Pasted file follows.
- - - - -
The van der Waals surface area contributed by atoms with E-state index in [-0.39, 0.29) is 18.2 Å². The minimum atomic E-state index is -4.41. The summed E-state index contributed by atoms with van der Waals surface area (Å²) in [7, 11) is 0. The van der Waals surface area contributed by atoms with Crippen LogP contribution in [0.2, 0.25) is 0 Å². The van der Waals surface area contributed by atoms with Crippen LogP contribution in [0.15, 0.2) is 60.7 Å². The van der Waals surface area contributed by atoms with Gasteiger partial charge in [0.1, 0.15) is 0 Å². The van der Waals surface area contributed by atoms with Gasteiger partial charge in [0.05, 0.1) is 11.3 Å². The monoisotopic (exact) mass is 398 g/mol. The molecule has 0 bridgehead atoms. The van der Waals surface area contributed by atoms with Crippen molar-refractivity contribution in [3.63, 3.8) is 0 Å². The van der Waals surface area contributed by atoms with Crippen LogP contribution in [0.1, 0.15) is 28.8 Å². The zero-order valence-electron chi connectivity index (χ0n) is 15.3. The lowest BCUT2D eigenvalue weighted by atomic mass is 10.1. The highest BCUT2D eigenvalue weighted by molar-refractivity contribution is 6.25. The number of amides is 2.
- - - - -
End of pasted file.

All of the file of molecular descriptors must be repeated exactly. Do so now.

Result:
The van der Waals surface area contributed by atoms with E-state index in [-0.39, 0.29) is 18.2 Å². The minimum atomic E-state index is -4.41. The summed E-state index contributed by atoms with van der Waals surface area (Å²) in [7, 11) is 0. The van der Waals surface area contributed by atoms with Crippen LogP contribution in [0.2, 0.25) is 0 Å². The van der Waals surface area contributed by atoms with Crippen LogP contribution in [0.15, 0.2) is 60.7 Å². The van der Waals surface area contributed by atoms with Gasteiger partial charge in [0.1, 0.15) is 0 Å². The van der Waals surface area contributed by atoms with Gasteiger partial charge in [0.05, 0.1) is 11.3 Å². The monoisotopic (exact) mass is 398 g/mol. The molecule has 0 bridgehead atoms. The van der Waals surface area contributed by atoms with Crippen molar-refractivity contribution in [3.63, 3.8) is 0 Å². The van der Waals surface area contributed by atoms with Crippen LogP contribution in [0.1, 0.15) is 28.8 Å². The zero-order valence-electron chi connectivity index (χ0n) is 15.3. The lowest BCUT2D eigenvalue weighted by atomic mass is 10.1. The highest BCUT2D eigenvalue weighted by molar-refractivity contribution is 6.25. The number of amides is 2.